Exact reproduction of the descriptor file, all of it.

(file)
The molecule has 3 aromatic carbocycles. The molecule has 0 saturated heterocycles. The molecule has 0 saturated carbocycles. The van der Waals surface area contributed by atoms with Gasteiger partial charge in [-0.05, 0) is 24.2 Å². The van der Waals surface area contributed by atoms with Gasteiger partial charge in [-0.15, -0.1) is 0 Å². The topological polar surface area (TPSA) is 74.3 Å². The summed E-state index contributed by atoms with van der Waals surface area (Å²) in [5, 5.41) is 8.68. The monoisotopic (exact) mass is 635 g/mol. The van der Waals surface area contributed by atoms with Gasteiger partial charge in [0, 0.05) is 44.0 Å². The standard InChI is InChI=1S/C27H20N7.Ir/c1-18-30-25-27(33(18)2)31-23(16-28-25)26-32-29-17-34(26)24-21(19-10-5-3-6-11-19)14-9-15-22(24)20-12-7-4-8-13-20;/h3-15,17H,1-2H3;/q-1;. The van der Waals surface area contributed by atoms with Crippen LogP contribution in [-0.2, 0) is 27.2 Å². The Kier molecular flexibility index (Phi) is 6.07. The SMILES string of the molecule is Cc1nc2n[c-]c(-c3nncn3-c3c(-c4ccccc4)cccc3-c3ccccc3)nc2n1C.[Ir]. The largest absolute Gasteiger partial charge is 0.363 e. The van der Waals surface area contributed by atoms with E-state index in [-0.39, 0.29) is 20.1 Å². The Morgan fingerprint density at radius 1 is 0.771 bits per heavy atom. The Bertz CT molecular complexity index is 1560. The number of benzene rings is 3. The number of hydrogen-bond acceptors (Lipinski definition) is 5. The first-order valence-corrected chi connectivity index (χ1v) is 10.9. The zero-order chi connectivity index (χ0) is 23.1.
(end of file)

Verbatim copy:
The molecule has 3 aromatic carbocycles. The molecule has 0 saturated heterocycles. The molecule has 0 saturated carbocycles. The van der Waals surface area contributed by atoms with Gasteiger partial charge in [-0.05, 0) is 24.2 Å². The van der Waals surface area contributed by atoms with Gasteiger partial charge in [-0.15, -0.1) is 0 Å². The topological polar surface area (TPSA) is 74.3 Å². The summed E-state index contributed by atoms with van der Waals surface area (Å²) in [5, 5.41) is 8.68. The monoisotopic (exact) mass is 635 g/mol. The van der Waals surface area contributed by atoms with Gasteiger partial charge in [0, 0.05) is 44.0 Å². The standard InChI is InChI=1S/C27H20N7.Ir/c1-18-30-25-27(33(18)2)31-23(16-28-25)26-32-29-17-34(26)24-21(19-10-5-3-6-11-19)14-9-15-22(24)20-12-7-4-8-13-20;/h3-15,17H,1-2H3;/q-1;. The van der Waals surface area contributed by atoms with Crippen LogP contribution in [-0.2, 0) is 27.2 Å². The Kier molecular flexibility index (Phi) is 6.07. The SMILES string of the molecule is Cc1nc2n[c-]c(-c3nncn3-c3c(-c4ccccc4)cccc3-c3ccccc3)nc2n1C.[Ir]. The largest absolute Gasteiger partial charge is 0.363 e. The van der Waals surface area contributed by atoms with E-state index in [-0.39, 0.29) is 20.1 Å². The Morgan fingerprint density at radius 1 is 0.771 bits per heavy atom. The Bertz CT molecular complexity index is 1560. The number of benzene rings is 3. The number of hydrogen-bond acceptors (Lipinski definition) is 5. The first-order valence-corrected chi connectivity index (χ1v) is 10.9. The zero-order chi connectivity index (χ0) is 23.1.